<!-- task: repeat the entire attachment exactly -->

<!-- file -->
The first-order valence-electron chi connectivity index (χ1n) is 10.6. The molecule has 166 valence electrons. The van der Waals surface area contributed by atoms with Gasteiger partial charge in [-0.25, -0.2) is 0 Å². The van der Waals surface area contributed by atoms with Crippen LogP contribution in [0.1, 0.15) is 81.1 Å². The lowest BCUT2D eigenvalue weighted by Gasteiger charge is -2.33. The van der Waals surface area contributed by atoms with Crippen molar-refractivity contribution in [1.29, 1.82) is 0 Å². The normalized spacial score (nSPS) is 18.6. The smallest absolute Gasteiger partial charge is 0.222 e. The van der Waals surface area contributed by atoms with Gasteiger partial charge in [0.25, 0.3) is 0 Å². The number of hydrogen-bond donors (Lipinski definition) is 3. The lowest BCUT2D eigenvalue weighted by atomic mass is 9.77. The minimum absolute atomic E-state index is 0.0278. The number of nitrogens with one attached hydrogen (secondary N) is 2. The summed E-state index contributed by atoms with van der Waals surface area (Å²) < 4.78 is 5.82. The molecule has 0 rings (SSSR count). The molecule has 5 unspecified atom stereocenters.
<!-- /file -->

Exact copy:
The first-order valence-electron chi connectivity index (χ1n) is 10.6. The molecule has 166 valence electrons. The van der Waals surface area contributed by atoms with Gasteiger partial charge in [-0.25, -0.2) is 0 Å². The van der Waals surface area contributed by atoms with Crippen LogP contribution in [0.1, 0.15) is 81.1 Å². The lowest BCUT2D eigenvalue weighted by Gasteiger charge is -2.33. The van der Waals surface area contributed by atoms with Crippen molar-refractivity contribution in [1.29, 1.82) is 0 Å². The normalized spacial score (nSPS) is 18.6. The smallest absolute Gasteiger partial charge is 0.222 e. The van der Waals surface area contributed by atoms with Gasteiger partial charge in [0.25, 0.3) is 0 Å². The number of hydrogen-bond donors (Lipinski definition) is 3. The lowest BCUT2D eigenvalue weighted by atomic mass is 9.77. The minimum absolute atomic E-state index is 0.0278. The number of nitrogens with one attached hydrogen (secondary N) is 2. The summed E-state index contributed by atoms with van der Waals surface area (Å²) < 4.78 is 5.82. The molecule has 0 rings (SSSR count). The molecule has 5 unspecified atom stereocenters.